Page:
Dynamic Casting in C#

Dynamic Casting? Well… almost. In fact, we are dynamically converting and not casting. The problem that remains is that the resultant object does doesn’t “know” at design time what it is capable of (a.k.a. not aware of the methods it has). However, this should not be a problem if there is an interface that is common to the superset of things we want to cast to.

To state an example, let us say there is an interface and 3 classes as below.

Now, we can try accessing these objects through converting at runtime. Note that the examples here might look trivial, but the application for this is when you know the type of the object only at runtime.

The output to this is as below.

DummyA has spit out the property from base as it was not overridden. However, as evident from the type reflected, the objects does get converted to desired types in each case. Also, note that the base property is declared as virtual so that it could be overridden.

In this particular case above, we already had the object and wanted them to be converted to a desired type. That scenario is different from (say), if we do not have an object and want to instantiate based on runtime information. Below is how we can do that.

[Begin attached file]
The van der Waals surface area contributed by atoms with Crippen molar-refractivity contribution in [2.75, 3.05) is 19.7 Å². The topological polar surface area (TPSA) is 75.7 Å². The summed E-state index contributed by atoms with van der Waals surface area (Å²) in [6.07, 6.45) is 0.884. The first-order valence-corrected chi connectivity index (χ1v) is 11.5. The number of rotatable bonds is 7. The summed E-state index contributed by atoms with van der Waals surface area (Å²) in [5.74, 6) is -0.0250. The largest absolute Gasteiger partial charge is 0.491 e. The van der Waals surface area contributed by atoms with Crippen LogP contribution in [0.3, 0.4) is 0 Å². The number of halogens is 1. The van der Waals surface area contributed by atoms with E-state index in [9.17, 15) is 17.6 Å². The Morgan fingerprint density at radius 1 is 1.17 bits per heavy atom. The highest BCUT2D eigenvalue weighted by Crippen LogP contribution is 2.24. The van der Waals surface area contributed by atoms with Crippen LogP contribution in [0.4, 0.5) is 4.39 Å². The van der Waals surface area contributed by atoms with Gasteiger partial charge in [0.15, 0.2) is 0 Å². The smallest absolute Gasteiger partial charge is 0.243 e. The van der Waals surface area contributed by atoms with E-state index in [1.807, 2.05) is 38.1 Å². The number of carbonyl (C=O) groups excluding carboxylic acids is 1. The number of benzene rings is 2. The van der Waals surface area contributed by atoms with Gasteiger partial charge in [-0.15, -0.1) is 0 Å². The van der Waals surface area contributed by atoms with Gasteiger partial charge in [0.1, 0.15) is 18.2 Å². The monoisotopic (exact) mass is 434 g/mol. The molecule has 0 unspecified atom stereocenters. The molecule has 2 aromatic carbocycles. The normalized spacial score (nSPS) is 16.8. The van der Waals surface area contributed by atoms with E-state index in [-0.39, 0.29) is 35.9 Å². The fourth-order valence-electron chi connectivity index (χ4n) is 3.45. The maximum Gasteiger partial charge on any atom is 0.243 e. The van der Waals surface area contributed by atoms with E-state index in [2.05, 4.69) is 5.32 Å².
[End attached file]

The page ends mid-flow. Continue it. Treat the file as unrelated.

Output is exactly the same as in the previous case. The difference here is that we “created” the instance in this case whereas “got” the instance in the previous one.

One thought on “Dynamic Casting in C#

Leave a Reply

Your email address will not be published. Required fields are marked *

You may use these HTML tags and attributes: <a href="" title=""> <abbr title=""> <acronym title=""> <b> <blockquote cite=""> <cite> <code class="" title="" data-url=""> <del datetime=""> <em> <i> <q cite=""> <strike> <strong> <pre class="" title="" data-url=""> <span class="" title="" data-url="">